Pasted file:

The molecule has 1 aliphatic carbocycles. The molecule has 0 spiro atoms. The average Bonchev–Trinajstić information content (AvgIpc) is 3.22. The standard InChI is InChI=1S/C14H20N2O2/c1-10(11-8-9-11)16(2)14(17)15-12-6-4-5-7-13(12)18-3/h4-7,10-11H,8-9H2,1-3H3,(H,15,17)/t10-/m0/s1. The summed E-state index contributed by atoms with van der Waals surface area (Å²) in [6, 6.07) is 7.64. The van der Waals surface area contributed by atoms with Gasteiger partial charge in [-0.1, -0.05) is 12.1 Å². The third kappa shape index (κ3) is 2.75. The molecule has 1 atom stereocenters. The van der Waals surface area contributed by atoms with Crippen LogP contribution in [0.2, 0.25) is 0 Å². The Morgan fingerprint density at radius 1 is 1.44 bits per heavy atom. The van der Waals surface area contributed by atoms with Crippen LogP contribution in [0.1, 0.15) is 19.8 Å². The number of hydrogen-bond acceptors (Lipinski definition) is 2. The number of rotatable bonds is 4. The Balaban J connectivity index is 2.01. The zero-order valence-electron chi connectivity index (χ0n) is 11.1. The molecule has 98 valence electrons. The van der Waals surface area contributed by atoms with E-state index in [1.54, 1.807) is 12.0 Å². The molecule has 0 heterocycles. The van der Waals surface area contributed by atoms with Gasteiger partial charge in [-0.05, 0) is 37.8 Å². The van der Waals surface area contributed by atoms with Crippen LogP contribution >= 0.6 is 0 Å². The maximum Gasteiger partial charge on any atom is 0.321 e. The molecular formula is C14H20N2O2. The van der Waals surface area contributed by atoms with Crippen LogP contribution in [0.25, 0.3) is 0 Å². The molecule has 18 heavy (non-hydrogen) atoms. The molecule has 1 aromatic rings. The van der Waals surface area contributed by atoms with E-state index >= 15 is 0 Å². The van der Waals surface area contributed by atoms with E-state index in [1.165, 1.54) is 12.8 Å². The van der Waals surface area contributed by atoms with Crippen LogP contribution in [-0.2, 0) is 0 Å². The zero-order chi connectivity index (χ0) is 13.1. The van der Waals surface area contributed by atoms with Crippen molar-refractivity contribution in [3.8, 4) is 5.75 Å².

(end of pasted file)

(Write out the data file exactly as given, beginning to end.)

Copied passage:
The molecule has 1 aliphatic carbocycles. The molecule has 0 spiro atoms. The average Bonchev–Trinajstić information content (AvgIpc) is 3.22. The standard InChI is InChI=1S/C14H20N2O2/c1-10(11-8-9-11)16(2)14(17)15-12-6-4-5-7-13(12)18-3/h4-7,10-11H,8-9H2,1-3H3,(H,15,17)/t10-/m0/s1. The summed E-state index contributed by atoms with van der Waals surface area (Å²) in [6, 6.07) is 7.64. The van der Waals surface area contributed by atoms with Gasteiger partial charge in [-0.1, -0.05) is 12.1 Å². The third kappa shape index (κ3) is 2.75. The molecule has 1 atom stereocenters. The van der Waals surface area contributed by atoms with Crippen LogP contribution in [0.2, 0.25) is 0 Å². The Morgan fingerprint density at radius 1 is 1.44 bits per heavy atom. The van der Waals surface area contributed by atoms with Crippen LogP contribution in [0.1, 0.15) is 19.8 Å². The number of hydrogen-bond acceptors (Lipinski definition) is 2. The number of rotatable bonds is 4. The Balaban J connectivity index is 2.01. The zero-order valence-electron chi connectivity index (χ0n) is 11.1. The molecule has 98 valence electrons. The van der Waals surface area contributed by atoms with E-state index in [1.54, 1.807) is 12.0 Å². The molecule has 0 heterocycles. The van der Waals surface area contributed by atoms with Gasteiger partial charge in [-0.05, 0) is 37.8 Å². The van der Waals surface area contributed by atoms with Crippen LogP contribution >= 0.6 is 0 Å². The maximum Gasteiger partial charge on any atom is 0.321 e. The molecular formula is C14H20N2O2. The van der Waals surface area contributed by atoms with Crippen LogP contribution in [0.25, 0.3) is 0 Å². The molecule has 18 heavy (non-hydrogen) atoms. The molecule has 1 aromatic rings. The van der Waals surface area contributed by atoms with E-state index >= 15 is 0 Å². The van der Waals surface area contributed by atoms with E-state index in [1.165, 1.54) is 12.8 Å². The van der Waals surface area contributed by atoms with Crippen LogP contribution in [-0.2, 0) is 0 Å². The zero-order chi connectivity index (χ0) is 13.1. The van der Waals surface area contributed by atoms with Crippen molar-refractivity contribution in [3.8, 4) is 5.75 Å².